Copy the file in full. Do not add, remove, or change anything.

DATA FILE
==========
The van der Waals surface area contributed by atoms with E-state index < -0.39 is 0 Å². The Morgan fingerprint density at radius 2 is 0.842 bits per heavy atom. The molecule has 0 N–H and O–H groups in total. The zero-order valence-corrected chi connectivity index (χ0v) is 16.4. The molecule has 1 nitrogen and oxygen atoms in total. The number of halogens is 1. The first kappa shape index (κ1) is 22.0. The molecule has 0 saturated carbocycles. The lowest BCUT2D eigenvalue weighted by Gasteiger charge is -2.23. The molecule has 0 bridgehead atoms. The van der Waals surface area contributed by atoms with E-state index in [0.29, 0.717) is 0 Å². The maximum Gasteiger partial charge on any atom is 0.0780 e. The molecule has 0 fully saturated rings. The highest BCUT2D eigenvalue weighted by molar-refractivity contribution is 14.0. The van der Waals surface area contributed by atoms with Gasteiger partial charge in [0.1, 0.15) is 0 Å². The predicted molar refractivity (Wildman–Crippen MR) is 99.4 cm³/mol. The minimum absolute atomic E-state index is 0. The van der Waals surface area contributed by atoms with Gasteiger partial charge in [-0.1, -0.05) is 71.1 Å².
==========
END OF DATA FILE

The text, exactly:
The van der Waals surface area contributed by atoms with E-state index < -0.39 is 0 Å². The Morgan fingerprint density at radius 2 is 0.842 bits per heavy atom. The molecule has 0 N–H and O–H groups in total. The zero-order valence-corrected chi connectivity index (χ0v) is 16.4. The molecule has 1 nitrogen and oxygen atoms in total. The number of halogens is 1. The first kappa shape index (κ1) is 22.0. The molecule has 0 saturated carbocycles. The lowest BCUT2D eigenvalue weighted by Gasteiger charge is -2.23. The molecule has 0 bridgehead atoms. The van der Waals surface area contributed by atoms with E-state index in [0.29, 0.717) is 0 Å². The maximum Gasteiger partial charge on any atom is 0.0780 e. The molecule has 0 fully saturated rings. The highest BCUT2D eigenvalue weighted by molar-refractivity contribution is 14.0. The van der Waals surface area contributed by atoms with Gasteiger partial charge in [0.1, 0.15) is 0 Å². The predicted molar refractivity (Wildman–Crippen MR) is 99.4 cm³/mol. The minimum absolute atomic E-state index is 0. The van der Waals surface area contributed by atoms with Gasteiger partial charge in [-0.1, -0.05) is 71.1 Å².